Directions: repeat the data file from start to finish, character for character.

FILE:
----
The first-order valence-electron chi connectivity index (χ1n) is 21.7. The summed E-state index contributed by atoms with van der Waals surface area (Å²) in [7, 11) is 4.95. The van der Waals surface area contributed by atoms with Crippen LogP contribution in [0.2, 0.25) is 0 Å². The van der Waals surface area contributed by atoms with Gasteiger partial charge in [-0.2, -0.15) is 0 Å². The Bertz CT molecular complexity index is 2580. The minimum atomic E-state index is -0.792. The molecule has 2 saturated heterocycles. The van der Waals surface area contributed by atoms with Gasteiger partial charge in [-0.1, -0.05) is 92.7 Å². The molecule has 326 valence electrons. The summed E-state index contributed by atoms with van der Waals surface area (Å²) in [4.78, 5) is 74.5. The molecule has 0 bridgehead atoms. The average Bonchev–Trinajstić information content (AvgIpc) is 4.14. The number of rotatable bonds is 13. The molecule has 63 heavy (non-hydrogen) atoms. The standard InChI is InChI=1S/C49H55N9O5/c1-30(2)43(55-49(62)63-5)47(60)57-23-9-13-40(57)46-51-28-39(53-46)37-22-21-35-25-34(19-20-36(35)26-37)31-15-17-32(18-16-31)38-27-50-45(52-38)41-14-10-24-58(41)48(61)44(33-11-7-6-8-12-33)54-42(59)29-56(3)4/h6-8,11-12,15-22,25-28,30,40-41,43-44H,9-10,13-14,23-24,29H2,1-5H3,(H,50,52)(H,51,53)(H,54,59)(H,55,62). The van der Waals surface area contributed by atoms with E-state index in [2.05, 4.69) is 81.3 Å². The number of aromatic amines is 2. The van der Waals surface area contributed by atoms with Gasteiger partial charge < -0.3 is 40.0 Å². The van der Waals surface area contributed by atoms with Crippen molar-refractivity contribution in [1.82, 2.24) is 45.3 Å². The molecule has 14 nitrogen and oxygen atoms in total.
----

The first-order valence-electron chi connectivity index (χ1n) is 21.7. The summed E-state index contributed by atoms with van der Waals surface area (Å²) in [7, 11) is 4.95. The van der Waals surface area contributed by atoms with Crippen LogP contribution in [0.2, 0.25) is 0 Å². The van der Waals surface area contributed by atoms with Gasteiger partial charge in [-0.2, -0.15) is 0 Å². The Bertz CT molecular complexity index is 2580. The minimum atomic E-state index is -0.792. The molecule has 2 saturated heterocycles. The van der Waals surface area contributed by atoms with Gasteiger partial charge in [-0.1, -0.05) is 92.7 Å². The molecule has 326 valence electrons. The summed E-state index contributed by atoms with van der Waals surface area (Å²) in [4.78, 5) is 74.5. The molecule has 0 bridgehead atoms. The average Bonchev–Trinajstić information content (AvgIpc) is 4.14. The number of rotatable bonds is 13. The molecule has 63 heavy (non-hydrogen) atoms. The standard InChI is InChI=1S/C49H55N9O5/c1-30(2)43(55-49(62)63-5)47(60)57-23-9-13-40(57)46-51-28-39(53-46)37-22-21-35-25-34(19-20-36(35)26-37)31-15-17-32(18-16-31)38-27-50-45(52-38)41-14-10-24-58(41)48(61)44(33-11-7-6-8-12-33)54-42(59)29-56(3)4/h6-8,11-12,15-22,25-28,30,40-41,43-44H,9-10,13-14,23-24,29H2,1-5H3,(H,50,52)(H,51,53)(H,54,59)(H,55,62). The van der Waals surface area contributed by atoms with E-state index in [2.05, 4.69) is 81.3 Å². The number of aromatic amines is 2. The van der Waals surface area contributed by atoms with Gasteiger partial charge < -0.3 is 40.0 Å². The van der Waals surface area contributed by atoms with Crippen molar-refractivity contribution in [1.82, 2.24) is 45.3 Å². The molecule has 14 nitrogen and oxygen atoms in total.